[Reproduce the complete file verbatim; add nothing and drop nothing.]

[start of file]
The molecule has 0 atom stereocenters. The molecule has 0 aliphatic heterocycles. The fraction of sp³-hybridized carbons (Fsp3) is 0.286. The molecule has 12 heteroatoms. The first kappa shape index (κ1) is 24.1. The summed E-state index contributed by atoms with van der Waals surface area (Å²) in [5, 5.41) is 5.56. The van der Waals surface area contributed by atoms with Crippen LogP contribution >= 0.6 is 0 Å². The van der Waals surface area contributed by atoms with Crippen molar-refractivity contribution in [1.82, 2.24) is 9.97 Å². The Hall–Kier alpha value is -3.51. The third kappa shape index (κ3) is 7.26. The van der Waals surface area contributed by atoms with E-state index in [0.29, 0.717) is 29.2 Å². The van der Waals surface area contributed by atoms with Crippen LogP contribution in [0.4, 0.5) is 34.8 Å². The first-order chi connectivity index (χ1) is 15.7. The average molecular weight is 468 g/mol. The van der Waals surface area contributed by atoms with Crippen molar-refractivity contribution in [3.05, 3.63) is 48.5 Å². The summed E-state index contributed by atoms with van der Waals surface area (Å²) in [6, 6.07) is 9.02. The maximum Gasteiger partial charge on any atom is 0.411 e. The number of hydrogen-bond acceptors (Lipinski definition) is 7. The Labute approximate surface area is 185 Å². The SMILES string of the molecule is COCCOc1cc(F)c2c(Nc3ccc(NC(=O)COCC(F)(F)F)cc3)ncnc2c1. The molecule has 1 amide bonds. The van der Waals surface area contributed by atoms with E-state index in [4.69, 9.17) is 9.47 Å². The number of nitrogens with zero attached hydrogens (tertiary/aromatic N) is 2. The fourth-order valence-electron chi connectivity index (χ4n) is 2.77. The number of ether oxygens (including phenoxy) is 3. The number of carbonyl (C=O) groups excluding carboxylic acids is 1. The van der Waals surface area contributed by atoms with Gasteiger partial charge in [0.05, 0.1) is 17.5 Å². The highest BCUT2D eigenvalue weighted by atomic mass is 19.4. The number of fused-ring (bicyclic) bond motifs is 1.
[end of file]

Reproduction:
The molecule has 0 atom stereocenters. The molecule has 0 aliphatic heterocycles. The fraction of sp³-hybridized carbons (Fsp3) is 0.286. The molecule has 12 heteroatoms. The first kappa shape index (κ1) is 24.1. The summed E-state index contributed by atoms with van der Waals surface area (Å²) in [5, 5.41) is 5.56. The van der Waals surface area contributed by atoms with Crippen LogP contribution >= 0.6 is 0 Å². The van der Waals surface area contributed by atoms with Crippen molar-refractivity contribution in [1.82, 2.24) is 9.97 Å². The Hall–Kier alpha value is -3.51. The third kappa shape index (κ3) is 7.26. The van der Waals surface area contributed by atoms with E-state index in [0.29, 0.717) is 29.2 Å². The van der Waals surface area contributed by atoms with Crippen LogP contribution in [0.4, 0.5) is 34.8 Å². The first-order chi connectivity index (χ1) is 15.7. The average molecular weight is 468 g/mol. The van der Waals surface area contributed by atoms with Crippen molar-refractivity contribution in [3.05, 3.63) is 48.5 Å². The summed E-state index contributed by atoms with van der Waals surface area (Å²) in [6, 6.07) is 9.02. The maximum Gasteiger partial charge on any atom is 0.411 e. The number of hydrogen-bond acceptors (Lipinski definition) is 7. The Labute approximate surface area is 185 Å². The SMILES string of the molecule is COCCOc1cc(F)c2c(Nc3ccc(NC(=O)COCC(F)(F)F)cc3)ncnc2c1. The molecule has 1 amide bonds. The van der Waals surface area contributed by atoms with E-state index in [4.69, 9.17) is 9.47 Å². The number of nitrogens with zero attached hydrogens (tertiary/aromatic N) is 2. The fourth-order valence-electron chi connectivity index (χ4n) is 2.77. The number of ether oxygens (including phenoxy) is 3. The number of carbonyl (C=O) groups excluding carboxylic acids is 1. The van der Waals surface area contributed by atoms with Gasteiger partial charge in [0.05, 0.1) is 17.5 Å². The highest BCUT2D eigenvalue weighted by atomic mass is 19.4. The number of fused-ring (bicyclic) bond motifs is 1.